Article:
Jo Whiley's ‘worst fears realised' following news her sister has Covid

The radio presenter said Frances, who has learning disabilities, is ‘OK so far' after testing positive for coronavirus.

Jo Whiley has said she feels as though she is in a “terrible film with bad plot twists” following news that her vulnerable sister has tested positive for coronavirus.

The BBC Radio 2 DJ posted the news on social media after revealing she had been offered a Covid-19 vaccine before her younger sister, Frances, 53, who has learning disabilities and diabetes.

Whiley, 55, said she wanted to speak up for people like Frances who have been “overlooked”, adding: “People with learning difficulties are neglected.”

On Twitter, Whiley said of Frances, who has the rare Cri du Chat genetic syndrome: “Feel like I’m in a terrible film with bad plot twists.

“Late last night I got a call to say that Frances, my sister, had tested positive & has Covid.

“Our worst fears realised after keeping her safe for a year & with a vaccine so close… she’s OK so far… Everything crossed.”

Speaking on BBC Radio 4’s Today programme on Tuesday morning, Whiley said the care home where Frances is a resident had suffered an outbreak of Covid-19 last week and the effect on her sister’s mental health had been “quite extreme”.

She said: “It is the stuff of nightmares at the moment. I feel like I am living through a nightmare.

“All weekend it has been awful – really, really difficult. It has been hard for my parents, it has been hard for everyone in the care home, and it continues.

“And then, ironically, I got a message to say I was due to have my vaccine before my sister who has got learning difficulties and underlying health conditions. Go figure.”

Frances has been unable to see her parents since the outbreak and become “very distressed”.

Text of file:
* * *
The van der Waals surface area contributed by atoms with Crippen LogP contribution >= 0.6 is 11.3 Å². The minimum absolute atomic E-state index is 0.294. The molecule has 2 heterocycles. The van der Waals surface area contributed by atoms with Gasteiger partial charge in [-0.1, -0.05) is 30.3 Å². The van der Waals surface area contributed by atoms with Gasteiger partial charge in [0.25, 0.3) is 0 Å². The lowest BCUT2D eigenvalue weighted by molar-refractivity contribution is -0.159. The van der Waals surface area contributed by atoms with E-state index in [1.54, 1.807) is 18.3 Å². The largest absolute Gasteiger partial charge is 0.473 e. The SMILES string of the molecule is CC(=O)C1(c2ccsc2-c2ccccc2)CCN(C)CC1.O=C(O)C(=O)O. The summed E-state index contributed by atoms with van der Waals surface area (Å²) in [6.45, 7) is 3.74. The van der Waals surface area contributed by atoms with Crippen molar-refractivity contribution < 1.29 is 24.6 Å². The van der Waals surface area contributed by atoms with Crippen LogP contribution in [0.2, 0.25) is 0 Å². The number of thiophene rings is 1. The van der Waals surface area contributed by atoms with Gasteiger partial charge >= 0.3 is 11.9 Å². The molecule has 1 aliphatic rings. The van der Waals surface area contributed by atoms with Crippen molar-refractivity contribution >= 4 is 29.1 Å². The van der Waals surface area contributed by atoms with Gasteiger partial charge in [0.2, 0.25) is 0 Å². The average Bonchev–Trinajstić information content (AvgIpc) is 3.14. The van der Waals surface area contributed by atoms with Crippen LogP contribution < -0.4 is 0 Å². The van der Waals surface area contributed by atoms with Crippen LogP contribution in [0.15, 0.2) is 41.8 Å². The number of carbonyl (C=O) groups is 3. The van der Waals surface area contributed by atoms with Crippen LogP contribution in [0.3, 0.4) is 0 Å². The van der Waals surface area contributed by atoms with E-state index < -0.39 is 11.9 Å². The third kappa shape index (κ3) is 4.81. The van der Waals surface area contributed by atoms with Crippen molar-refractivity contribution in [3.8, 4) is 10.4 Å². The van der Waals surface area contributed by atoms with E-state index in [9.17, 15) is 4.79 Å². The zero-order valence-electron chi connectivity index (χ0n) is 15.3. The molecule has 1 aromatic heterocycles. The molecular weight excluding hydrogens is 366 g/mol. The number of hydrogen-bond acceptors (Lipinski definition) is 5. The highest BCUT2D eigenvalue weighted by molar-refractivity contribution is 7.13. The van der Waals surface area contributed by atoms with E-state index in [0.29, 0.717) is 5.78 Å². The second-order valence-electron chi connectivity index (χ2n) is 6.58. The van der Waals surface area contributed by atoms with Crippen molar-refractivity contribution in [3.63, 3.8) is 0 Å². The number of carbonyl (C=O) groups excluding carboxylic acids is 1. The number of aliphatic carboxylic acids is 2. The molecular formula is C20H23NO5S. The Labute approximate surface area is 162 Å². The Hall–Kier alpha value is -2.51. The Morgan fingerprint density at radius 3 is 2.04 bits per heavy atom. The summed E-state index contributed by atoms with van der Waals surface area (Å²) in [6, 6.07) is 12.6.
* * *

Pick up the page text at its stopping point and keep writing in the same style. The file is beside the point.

Whiley said she has, for the first time, refused to take calls from family members.

More than 15 million people in the UK have received their first dose of a Covid vaccine, just over two months since the first jab was administered.

The NHS initially targeted the top four priority groups, including people over the age of 70 and health and care staff, aiming to offer the jab to everyone in this group by mid-February.

Whiley said she does not know why has been called for her inoculation, but suggested it may be because she is classed as a carer for her sister.

“I fail to understand, to be honest with you,” she told the programme.

“Myself, my parents and the home have done everything we can to try and facilitate the vaccine coming in to the people who need it the most.

Brit Awards 2017 – Arrivals – London
Jo Whiley (Ian West/PA)

“She is in tier six but she also has quite bad diabetes, which in my understanding puts her in tier four because she has an underlying health condition, so I would have thought that she would have been vaccinated, but that hasn’t happened.

“And I suppose what I am doing is just wanting to speak up for people like Frances, people who live in her care home, who have been overlooked, because this happens so often.

“People with learning difficulties are neglected. They haven’t got a voice, they haven’t got anybody there. Just badgering everybody saying ‘What about me? Help me out here’.”

Whiley said her mind is “boggling” over why she has been called for her jab.

She added: “And I would give up my vaccine in a heartbeat if I could for my sister and any of the residents in her house to have their vaccine. It just does not feel right.”

Edel Harris, chief executive of learning disability charity Mencap, said: “It’s encouraging that the Government has reached the milestone of vaccinating the top four priority groups – but too many people with a learning disability are still waiting, despite being at a high risk of dying from the virus.

“People with a learning disability are six times more likely to die from Covid-19 than the rest of the population, yet those with a mild or moderate learning disability aren’t prioritised at all. We urge the Government to include everyone with a learning disability in group six urgently – it is not too late.

“It’s unacceptable that within a group of people hit so hard by the pandemic, and who even before Covid died on average over 20 years younger than the general population, many are left feeling scared and wondering why they have been left out.

“The Joint Committee on Vaccination and Immunisation (JCVI) and Government must act now to help save the lives of some of society’s most vulnerable people by urgently prioritising all people with a learning disability for the vaccine.”

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